Guitar amp PT design questions
I’m about to order guitar amp power transformer from a local shop. The guys told me that all they need are ratings for the secondary windings and they will calculate the number of windings , lamination sizes, etc.... So here are my questions:
1. How many amps for the 6.3 VAC winding - it will be used for two EL34 (JJ/Tesla in Push Pull ) + five ECC83 (JJ) + three relays (for channel switching)?
2. How many amps for the 330 VAC winding - B+ ?
3. How many amps for the 50 VAC, which will be used to bias the EL34s?
4. What wire gauge should be used for the shielding layer between the primary and secondary (one side of that is insulated and the other goes to chassis)?
5. Is similar shielding recommended between secondaries?
6. For hum reduction is it better to have a center tap for the 6.3 VAC winding or is it better to use a pot?
7. Have you any other suggestions for better design?
Sorry for these really beginner's questions…I’ve read few posts and theory about such calculations but I’m not quite sure I can manage myself, especially considering that in reality a good PT would probably require some reserve in power, size, etc…
This is just a ballpark set of figures, so it's probably best to add a few percent to these.
EL34 - 1.5A (1500mA) each for the filaments, so you need 3A for these, minimum.
ECC83 - 320mA per is a safe bet (varies), times 5 means another 1.6A
Relays probably don't need more than 50mA, I suppose it depends on the size of the relay. I had a look at a 6Amp power relay which needed 44mA coil current at 12V, you can get away with much smaller (more 'delicate') relays for signal switching due to the tiny voltages and currents. Three relays thus are going to want about 150mA.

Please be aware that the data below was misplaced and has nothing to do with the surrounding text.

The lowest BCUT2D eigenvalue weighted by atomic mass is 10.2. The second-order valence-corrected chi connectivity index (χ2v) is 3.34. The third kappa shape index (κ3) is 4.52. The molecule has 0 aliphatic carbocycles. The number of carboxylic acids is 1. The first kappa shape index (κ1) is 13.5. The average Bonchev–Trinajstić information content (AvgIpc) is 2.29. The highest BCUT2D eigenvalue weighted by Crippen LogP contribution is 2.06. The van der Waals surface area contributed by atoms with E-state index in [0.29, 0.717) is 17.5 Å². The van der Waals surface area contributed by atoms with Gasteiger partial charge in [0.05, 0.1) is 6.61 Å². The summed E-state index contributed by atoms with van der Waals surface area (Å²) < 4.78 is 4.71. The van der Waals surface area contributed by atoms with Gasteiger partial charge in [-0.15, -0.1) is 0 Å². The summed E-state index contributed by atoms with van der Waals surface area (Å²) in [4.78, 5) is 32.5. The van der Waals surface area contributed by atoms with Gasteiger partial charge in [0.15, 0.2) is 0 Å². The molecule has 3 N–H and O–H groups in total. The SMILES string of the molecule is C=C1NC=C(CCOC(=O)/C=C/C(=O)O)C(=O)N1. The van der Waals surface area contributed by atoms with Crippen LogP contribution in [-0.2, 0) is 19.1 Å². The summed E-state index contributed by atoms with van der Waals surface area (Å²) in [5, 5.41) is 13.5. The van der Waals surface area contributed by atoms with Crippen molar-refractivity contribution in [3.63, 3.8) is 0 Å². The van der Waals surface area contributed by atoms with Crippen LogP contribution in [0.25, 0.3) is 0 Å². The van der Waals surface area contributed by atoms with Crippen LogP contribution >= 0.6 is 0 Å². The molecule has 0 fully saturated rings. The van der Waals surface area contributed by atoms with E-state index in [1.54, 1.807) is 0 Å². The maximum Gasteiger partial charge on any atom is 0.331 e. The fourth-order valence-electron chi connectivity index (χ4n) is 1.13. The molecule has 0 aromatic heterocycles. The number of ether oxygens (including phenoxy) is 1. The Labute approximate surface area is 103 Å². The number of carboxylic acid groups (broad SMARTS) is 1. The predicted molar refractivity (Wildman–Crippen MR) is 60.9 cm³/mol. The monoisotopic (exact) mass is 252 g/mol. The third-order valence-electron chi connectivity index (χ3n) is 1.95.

Total for 6.3V = 3+ 1.6 + 0.15 = 4.75A so allow 5A which will comfortably allow you to double the current the relays can have (100mA per), and still have 100mA left over for variations in tube current.
B+ I'm not so sure on, I've been trying to figure this out myself for 2xEL34 as well. Logic tells me for Class AB PP EL34s quiescent current would be less than 30mA, depending on your operating point (from looking at a set of curves, -30V operating point with 400V HT will put you at less than 10mA, even.
However, given a 60Vpk-pk signal input, current will swing up to about 250mA (only on one tube at a time, though), while the other goes into cutoff. Assume a full-volume sinewave input, RMS(250mA) is 176mA, so I'd think that B+ with 200mA 'oomph' should be sufficient for the EL34s?
ECC83s are going to want no more than 5mA each, which means 25mA for all of them, so 225mA so far.
Call it 230mA to be extra safe?
You probably need to consider power lost in rectification, smoothing and so on so these could be too low for all I know.
(Again, this is just logic, not experience, I'd urge you to totally ignore me and go with what someone more qualified to answer says).
From what I've read bias will hardly need any current sourcing ability at all. It depends on your biasing scheme though. The higher the grid resistors you feed the bias voltage through, the less current you'll need. You say 50Volts and EL34s, I say 680k grid resistors, that means 0.07mA bias current.